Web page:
[eDebate] DCA Humor

Brett Wallace bretagus
Sun May 14 01:15:50 CDT 2006

lol, your post was pretty funny (seriously). and i
really dont have anythign against you/hope that i
didnt piss you off or anything. 

as for the substance of the people getting pissed
about dca stuff - ill just cross apply debbies post bc
i thought it was good/a better characterization of
what i was trying to say. 

as for the stuff specific to you, like i said i
thought it was fine that you wanted to post explaining
your situation. maybe you were calmer than i thought,
i was just just in general trying to heg against
people overreacting and trying to put things in
perspective...not that casey mentioning your body was
RIGHT...but just trying to make him not seem like a
complete asshole for it, and instead just somebody who
maybe made a mistake. so yes, your request i agree was

ill admit i DID know what congenital meant though,
however after reading the definitions you posted...i
guess what i was confused about was WHAT defect it was
that the surgery corrected. 


ps - at the UT banquet dave make a joke to the entire
tournament about theile peeing on people.....everybody
laughed. this was also in a public forum, to coaches
administrators and even spoken by the tournament host.

was this wrong? should theile have been pissed? i
dunno...maybe? but i know it was damn funny and theile
was a good sport about it. 
clearly this is not a completely analogous
example...but hopefully it shows that there are times
we can rip on people in good humor and without people
getting hurt.

--- Lindsey Lathrop <jdicamp at hotmail.com> wrote:

> Brett, it is correct that you did not say the words
> "bitch", that was my 
> take on how "humorless" could be interpreted.  Like
> anytime a woman gets mad 
> at something you might think is funny, she's seen as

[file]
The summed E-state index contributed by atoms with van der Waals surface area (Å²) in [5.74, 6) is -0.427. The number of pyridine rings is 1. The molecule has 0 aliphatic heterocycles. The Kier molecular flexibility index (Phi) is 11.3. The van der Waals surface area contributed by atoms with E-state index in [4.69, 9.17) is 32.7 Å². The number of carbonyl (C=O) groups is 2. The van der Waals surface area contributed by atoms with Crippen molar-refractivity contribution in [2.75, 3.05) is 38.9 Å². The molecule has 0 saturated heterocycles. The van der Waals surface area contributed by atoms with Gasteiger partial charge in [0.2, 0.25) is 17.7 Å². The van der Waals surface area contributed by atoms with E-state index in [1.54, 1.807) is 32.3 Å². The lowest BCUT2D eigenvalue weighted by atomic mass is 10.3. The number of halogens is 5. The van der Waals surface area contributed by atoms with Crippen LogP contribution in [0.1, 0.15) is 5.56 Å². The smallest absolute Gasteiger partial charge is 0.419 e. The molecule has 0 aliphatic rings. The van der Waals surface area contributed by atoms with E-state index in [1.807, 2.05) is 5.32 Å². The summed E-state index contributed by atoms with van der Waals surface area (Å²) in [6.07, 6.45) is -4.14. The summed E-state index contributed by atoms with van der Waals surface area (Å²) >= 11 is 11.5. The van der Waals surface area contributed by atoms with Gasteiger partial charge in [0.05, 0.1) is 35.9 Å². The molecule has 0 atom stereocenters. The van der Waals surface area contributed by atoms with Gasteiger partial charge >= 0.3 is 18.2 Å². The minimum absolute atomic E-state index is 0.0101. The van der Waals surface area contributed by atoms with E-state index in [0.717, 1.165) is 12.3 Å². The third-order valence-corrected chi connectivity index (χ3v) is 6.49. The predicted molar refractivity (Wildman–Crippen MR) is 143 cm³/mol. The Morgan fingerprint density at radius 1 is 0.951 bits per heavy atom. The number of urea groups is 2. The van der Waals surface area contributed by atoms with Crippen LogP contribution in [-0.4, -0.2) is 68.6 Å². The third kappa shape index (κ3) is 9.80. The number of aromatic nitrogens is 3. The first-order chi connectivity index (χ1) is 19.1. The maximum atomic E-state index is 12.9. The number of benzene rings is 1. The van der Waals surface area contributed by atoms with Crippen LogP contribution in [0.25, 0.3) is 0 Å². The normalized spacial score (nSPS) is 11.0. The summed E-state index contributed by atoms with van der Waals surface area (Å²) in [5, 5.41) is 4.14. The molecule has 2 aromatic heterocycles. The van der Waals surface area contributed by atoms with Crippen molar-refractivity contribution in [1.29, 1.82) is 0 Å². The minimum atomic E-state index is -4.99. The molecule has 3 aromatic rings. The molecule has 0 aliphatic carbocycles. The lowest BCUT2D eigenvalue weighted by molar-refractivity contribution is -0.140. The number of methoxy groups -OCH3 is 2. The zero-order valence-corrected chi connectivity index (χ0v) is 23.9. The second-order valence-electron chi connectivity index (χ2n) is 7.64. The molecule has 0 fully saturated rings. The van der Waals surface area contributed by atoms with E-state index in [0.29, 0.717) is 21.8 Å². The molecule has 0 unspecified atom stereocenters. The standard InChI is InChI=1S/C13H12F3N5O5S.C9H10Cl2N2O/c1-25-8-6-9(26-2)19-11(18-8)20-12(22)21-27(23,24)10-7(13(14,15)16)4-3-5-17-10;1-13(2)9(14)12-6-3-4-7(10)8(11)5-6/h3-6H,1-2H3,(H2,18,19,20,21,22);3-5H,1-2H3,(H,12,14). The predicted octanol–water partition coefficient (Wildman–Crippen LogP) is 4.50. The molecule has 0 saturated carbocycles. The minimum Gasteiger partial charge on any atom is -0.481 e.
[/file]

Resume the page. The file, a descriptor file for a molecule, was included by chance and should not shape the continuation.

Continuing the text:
> not having a sense of 
> humor.  This overflow of emotion that is not
> explainable in terms of humor 
> is seen as bitchy.
> I do not really understand your post to respond to
> jane in the first place.  
> Just because she points out that disparaging remarks
> were made about women 
> in the post (more than the ones about men), and
> makes a connection to low 
> participation numbers does not mean that she was
> denying that mean things 
> had been said about men.  Why you were upset about
> her post is unknown to 
> me.  There is not a huge under representation of men
> in the activity, so I 
> do not really under why you are mad about her making
> a link about a real 
> concern in the community.
> I'm not making things up to make you look bad;
> people can decide that for 
> themselves.  I don't think a public list serve is
> the place to go into 
> detail, but ultimately that's probably something
> decided on a personal 
> basis.
> Matt can fight his own battles, we are separate
> people and while I don't 
> consider him to be a "douche" I'm not here to defend
> him.   So regardless of 
> how he handles that, he and casey have a long term
> banter between them, and 
> none of it involves me so I have just respectfully
> asked that my personal 
> choices not pertaining to anyone involved on the
> list serve not be posted.
> While Casey's Strauss's and any other authors might
> be factual correct on